Microneedling Treatment

This minimally invasive procedure could improve skin's appearance

Microneedling, also known as dermarolling or collagen induction therapy (CIT), is a minimally invasive cosmetic procedure that uses hundreds of tiny needles to penetrate the skin to spur the improvement of several chronic dermatologic problems.

Microneedling aims to create a controlled injury beneath the skin's surface, to induce collagen production in the treated area. The skin plumps and thickens in response to the stimulus, reducing the appearance of scars, stretch marks, fine lines, wrinkles, and more.

A woman getting microneedling treatment

Africa Images / E+ / Getty Images

How It Works

The treatment uses a small rolling device covered with hundreds of tiny (0.5 to 1.5 millimeters long), closely spaced needles. As the device rolls along the skin, the needles pierce thousands of microscopic holes just deep enough to reach the collagen layer in the dermis.

The damage is minimal but enough to trigger a cascade of inflammatory effects that produce healing growth factors in the skin, and stimulate the production of collagen and elastin that rejuvenates the area.


Microneedling is used to treat a variety of skin conditions a less-invasive way than lasers, such as:

  • Wrinkles
  • Acne scars
  • Stretch marks
  • Surgical scars
  • Enlarged pores
  • Burns

It can take several sessions over time to gain the full results, but the collagen production in the area can make positive changes without using lasers. In addition, while lasers can cause hyperpigmentation in the treatment area, microneedling is less likely to cause this damage in those with lighter skin tones.

Radiofrequency Microneedling

Radiofrequency microneedling is a newer development that adds electromagnetic radiation to the needle penetration, heating the depths of the dermis and promoting collagen repair.

Studies have shown it to be as effective or better than regular microneedling for the same skin conditions. Your dermatologist or plastic surgeon can tell you if this option is available and whether it is a preferable treatment.


Microneedling is best performed in a healthcare provider's office by a trained professional who can diagnose any skin condition that may need treatment, determine if the procedure is appropriate for you, and recognize areas to be avoided. Sterile, Food and Drug Administration (FDA)–approved equipment should be used.

The treatment generally takes minutes, but the length of a session varies depending on the size of the area being treated.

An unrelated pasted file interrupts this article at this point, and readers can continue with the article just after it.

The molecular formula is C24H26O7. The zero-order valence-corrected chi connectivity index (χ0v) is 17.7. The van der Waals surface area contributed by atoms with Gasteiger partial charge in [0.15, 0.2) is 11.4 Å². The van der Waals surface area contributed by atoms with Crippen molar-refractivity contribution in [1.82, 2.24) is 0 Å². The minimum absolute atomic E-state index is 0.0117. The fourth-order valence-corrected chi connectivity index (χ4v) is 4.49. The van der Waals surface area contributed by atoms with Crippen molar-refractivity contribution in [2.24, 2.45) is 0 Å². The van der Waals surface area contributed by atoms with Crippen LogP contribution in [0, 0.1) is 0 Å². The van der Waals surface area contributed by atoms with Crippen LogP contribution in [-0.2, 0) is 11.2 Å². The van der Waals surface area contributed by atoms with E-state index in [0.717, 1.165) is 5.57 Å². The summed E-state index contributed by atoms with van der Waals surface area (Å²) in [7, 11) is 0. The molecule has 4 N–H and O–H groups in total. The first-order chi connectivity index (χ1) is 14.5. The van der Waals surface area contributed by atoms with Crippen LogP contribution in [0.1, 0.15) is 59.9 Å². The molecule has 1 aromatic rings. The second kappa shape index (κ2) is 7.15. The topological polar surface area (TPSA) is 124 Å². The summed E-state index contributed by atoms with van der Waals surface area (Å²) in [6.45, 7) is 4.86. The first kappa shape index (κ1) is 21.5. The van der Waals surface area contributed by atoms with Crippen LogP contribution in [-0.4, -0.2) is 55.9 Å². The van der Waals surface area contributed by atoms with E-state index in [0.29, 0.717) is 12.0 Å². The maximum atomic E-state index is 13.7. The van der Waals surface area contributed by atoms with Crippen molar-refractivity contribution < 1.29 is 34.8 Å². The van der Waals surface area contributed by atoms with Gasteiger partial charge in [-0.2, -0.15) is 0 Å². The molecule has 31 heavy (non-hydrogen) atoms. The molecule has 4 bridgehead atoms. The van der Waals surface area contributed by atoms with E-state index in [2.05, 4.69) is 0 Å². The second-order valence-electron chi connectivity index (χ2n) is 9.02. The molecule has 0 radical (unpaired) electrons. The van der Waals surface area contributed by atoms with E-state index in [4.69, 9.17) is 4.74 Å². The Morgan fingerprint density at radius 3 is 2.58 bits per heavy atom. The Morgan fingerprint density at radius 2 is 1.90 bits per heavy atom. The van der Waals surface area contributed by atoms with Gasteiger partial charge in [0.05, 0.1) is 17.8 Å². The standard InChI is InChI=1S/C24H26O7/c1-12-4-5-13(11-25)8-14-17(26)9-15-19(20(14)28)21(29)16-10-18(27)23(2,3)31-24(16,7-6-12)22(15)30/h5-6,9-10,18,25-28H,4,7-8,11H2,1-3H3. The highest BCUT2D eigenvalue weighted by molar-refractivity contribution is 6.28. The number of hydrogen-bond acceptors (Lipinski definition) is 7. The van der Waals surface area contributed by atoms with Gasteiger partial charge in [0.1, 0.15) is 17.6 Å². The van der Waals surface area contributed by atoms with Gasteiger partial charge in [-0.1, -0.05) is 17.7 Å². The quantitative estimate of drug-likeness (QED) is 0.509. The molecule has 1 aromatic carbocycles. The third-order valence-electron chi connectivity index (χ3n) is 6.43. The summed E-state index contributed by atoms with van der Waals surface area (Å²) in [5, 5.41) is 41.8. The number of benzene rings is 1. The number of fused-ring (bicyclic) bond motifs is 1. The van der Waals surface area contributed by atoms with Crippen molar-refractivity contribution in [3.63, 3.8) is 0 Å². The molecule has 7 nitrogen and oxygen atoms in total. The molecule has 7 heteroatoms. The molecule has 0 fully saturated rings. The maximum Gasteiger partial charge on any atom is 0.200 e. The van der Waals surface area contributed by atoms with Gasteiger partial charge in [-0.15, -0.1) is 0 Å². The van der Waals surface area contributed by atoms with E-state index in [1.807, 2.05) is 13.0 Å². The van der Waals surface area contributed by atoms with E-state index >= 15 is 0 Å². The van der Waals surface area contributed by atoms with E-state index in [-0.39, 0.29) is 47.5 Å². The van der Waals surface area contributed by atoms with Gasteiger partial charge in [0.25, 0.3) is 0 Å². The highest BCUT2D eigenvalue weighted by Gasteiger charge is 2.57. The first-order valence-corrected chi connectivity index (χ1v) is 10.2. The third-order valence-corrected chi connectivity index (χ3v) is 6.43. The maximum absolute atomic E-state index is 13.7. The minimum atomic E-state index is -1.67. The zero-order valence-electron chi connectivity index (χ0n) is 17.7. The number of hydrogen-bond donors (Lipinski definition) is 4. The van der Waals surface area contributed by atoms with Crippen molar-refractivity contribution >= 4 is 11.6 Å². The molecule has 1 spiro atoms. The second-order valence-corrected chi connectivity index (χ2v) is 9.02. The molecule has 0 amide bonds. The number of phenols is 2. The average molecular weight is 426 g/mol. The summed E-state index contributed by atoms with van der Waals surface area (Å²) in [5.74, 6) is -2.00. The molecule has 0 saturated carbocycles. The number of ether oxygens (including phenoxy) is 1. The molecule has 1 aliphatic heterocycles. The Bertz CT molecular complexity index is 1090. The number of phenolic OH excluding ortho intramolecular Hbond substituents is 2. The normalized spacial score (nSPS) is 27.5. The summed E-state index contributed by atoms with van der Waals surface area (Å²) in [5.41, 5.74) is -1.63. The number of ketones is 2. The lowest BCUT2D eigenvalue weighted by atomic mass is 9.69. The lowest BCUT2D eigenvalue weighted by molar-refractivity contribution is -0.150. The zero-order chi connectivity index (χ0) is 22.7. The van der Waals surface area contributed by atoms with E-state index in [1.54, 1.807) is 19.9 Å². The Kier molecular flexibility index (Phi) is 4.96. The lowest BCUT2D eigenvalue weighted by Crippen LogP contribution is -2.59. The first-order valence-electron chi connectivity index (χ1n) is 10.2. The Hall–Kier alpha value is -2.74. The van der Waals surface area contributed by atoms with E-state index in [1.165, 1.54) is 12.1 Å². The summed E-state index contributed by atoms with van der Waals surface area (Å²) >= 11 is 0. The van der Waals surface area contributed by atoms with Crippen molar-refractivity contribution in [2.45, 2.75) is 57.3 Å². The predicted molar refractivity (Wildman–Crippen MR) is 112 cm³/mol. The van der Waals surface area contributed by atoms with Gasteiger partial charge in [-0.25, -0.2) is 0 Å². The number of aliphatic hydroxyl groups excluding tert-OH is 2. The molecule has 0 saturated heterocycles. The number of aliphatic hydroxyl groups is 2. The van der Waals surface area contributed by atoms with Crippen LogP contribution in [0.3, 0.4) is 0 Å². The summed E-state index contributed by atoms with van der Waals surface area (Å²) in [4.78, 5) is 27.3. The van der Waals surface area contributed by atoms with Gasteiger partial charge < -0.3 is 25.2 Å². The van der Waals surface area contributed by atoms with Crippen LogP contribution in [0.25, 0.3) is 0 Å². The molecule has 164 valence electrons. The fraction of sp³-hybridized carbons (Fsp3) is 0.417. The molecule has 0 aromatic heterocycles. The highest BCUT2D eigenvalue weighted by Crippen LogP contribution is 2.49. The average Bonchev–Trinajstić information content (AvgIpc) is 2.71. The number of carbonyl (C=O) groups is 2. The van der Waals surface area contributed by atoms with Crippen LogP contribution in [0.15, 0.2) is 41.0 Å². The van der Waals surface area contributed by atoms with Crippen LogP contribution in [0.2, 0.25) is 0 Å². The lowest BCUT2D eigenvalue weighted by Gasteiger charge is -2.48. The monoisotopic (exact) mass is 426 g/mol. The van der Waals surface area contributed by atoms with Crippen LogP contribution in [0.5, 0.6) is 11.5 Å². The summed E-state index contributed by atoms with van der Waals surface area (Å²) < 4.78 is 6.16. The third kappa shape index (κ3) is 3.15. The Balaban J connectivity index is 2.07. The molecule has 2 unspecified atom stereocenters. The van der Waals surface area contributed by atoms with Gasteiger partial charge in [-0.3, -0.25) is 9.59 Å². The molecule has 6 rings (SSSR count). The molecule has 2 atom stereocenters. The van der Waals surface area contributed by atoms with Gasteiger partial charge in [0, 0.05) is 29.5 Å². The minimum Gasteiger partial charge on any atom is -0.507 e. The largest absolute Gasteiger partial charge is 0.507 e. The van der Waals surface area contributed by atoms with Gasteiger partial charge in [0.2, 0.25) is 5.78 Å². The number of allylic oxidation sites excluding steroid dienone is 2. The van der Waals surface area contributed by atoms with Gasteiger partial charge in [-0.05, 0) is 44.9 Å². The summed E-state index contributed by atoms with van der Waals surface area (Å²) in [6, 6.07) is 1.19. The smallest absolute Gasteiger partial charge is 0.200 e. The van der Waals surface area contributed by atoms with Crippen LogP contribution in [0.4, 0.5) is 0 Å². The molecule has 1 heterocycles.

Your healthcare provider will administer a topical anesthetic cream 30 minutes before the procedure to minimize pain. The needles may draw blood, but it's usually minimal.

What About DIY Microneedling?

Microneedling devices are available at health and wellness retailers for personal use. They are inexpensive ($10 and up; Dermaroller is one brand), which adds to their appeal.

However, while some may be useful, it's impossible to predict the quality of a device. In addition, if you perform microneedling on yourself, you risk misusing the roller, losing needles in your skin, getting an infection, and having inconsistent results.


Science has shown that microneedling can achieve positive molecular changes in the skin (dermal remodeling) and that total healing from a procedure usually happens within five days.

Meanwhile, research has shown the procedure to be safe and effective for the following skin concerns:

  • Wrinkles: A 2018 study found four microneedling treatments spaced out every 30 days improved wrinkles, skin laxity, and skin texture.
  • Scars: Positive results have been seen with atrophic (indented) scars from acne or chicken pox, hypertrophic (raised) scars, and keloid (raised and larger than original wound) scars.
  • Stretch marks (striae distensae): A 2019 review of seven studies found microneedling effective in improving stretch marks.
  • Patchy hair loss (alopecia): Microneedling used along with drugs like Rogaine (minoxidil) has been shown to yield more substantial hair growth than using minoxidil alone.
  • Gray or brown skin patches (melasma): One review of 22 melasma cases treated with microneedling showed improvement in all cases.